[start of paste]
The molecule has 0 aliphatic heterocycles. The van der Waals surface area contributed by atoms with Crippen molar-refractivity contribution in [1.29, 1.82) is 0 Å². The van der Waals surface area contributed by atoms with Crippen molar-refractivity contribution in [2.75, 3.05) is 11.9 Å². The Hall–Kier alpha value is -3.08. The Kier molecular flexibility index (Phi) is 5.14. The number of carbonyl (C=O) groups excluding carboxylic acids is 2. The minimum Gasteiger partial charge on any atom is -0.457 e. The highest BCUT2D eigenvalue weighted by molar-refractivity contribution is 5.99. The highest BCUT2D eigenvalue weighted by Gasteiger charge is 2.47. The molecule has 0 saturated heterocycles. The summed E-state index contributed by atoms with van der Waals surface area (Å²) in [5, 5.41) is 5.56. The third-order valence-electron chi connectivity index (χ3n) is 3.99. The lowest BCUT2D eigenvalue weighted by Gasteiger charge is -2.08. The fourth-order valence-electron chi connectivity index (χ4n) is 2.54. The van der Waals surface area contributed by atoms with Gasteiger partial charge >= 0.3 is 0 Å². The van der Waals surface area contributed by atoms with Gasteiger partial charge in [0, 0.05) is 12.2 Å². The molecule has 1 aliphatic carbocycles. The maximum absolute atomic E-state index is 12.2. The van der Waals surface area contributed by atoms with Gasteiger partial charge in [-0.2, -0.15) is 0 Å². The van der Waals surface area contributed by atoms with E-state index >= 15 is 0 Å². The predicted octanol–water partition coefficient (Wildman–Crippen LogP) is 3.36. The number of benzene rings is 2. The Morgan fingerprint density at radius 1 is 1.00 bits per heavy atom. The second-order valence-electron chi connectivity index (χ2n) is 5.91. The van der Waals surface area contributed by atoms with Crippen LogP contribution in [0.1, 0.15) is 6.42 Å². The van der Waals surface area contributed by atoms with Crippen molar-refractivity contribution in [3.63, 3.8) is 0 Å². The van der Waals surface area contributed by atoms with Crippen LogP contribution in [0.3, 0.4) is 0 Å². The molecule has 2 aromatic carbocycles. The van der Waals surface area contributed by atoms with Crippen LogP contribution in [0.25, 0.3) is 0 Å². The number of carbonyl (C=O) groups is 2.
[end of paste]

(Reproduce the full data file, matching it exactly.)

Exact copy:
The molecule has 0 aliphatic heterocycles. The van der Waals surface area contributed by atoms with Crippen molar-refractivity contribution in [1.29, 1.82) is 0 Å². The van der Waals surface area contributed by atoms with Crippen molar-refractivity contribution in [2.75, 3.05) is 11.9 Å². The Hall–Kier alpha value is -3.08. The Kier molecular flexibility index (Phi) is 5.14. The number of carbonyl (C=O) groups excluding carboxylic acids is 2. The minimum Gasteiger partial charge on any atom is -0.457 e. The highest BCUT2D eigenvalue weighted by molar-refractivity contribution is 5.99. The highest BCUT2D eigenvalue weighted by Gasteiger charge is 2.47. The molecule has 0 saturated heterocycles. The summed E-state index contributed by atoms with van der Waals surface area (Å²) in [5, 5.41) is 5.56. The third-order valence-electron chi connectivity index (χ3n) is 3.99. The lowest BCUT2D eigenvalue weighted by Gasteiger charge is -2.08. The fourth-order valence-electron chi connectivity index (χ4n) is 2.54. The van der Waals surface area contributed by atoms with Gasteiger partial charge >= 0.3 is 0 Å². The van der Waals surface area contributed by atoms with Gasteiger partial charge in [0, 0.05) is 12.2 Å². The molecule has 1 aliphatic carbocycles. The maximum absolute atomic E-state index is 12.2. The van der Waals surface area contributed by atoms with Gasteiger partial charge in [-0.2, -0.15) is 0 Å². The van der Waals surface area contributed by atoms with E-state index >= 15 is 0 Å². The predicted octanol–water partition coefficient (Wildman–Crippen LogP) is 3.36. The number of benzene rings is 2. The Morgan fingerprint density at radius 1 is 1.00 bits per heavy atom. The second-order valence-electron chi connectivity index (χ2n) is 5.91. The van der Waals surface area contributed by atoms with Crippen LogP contribution in [0.1, 0.15) is 6.42 Å². The van der Waals surface area contributed by atoms with Crippen molar-refractivity contribution in [3.63, 3.8) is 0 Å². The van der Waals surface area contributed by atoms with Crippen LogP contribution in [0.3, 0.4) is 0 Å². The molecule has 2 aromatic carbocycles. The van der Waals surface area contributed by atoms with Crippen LogP contribution in [0.25, 0.3) is 0 Å². The number of carbonyl (C=O) groups is 2.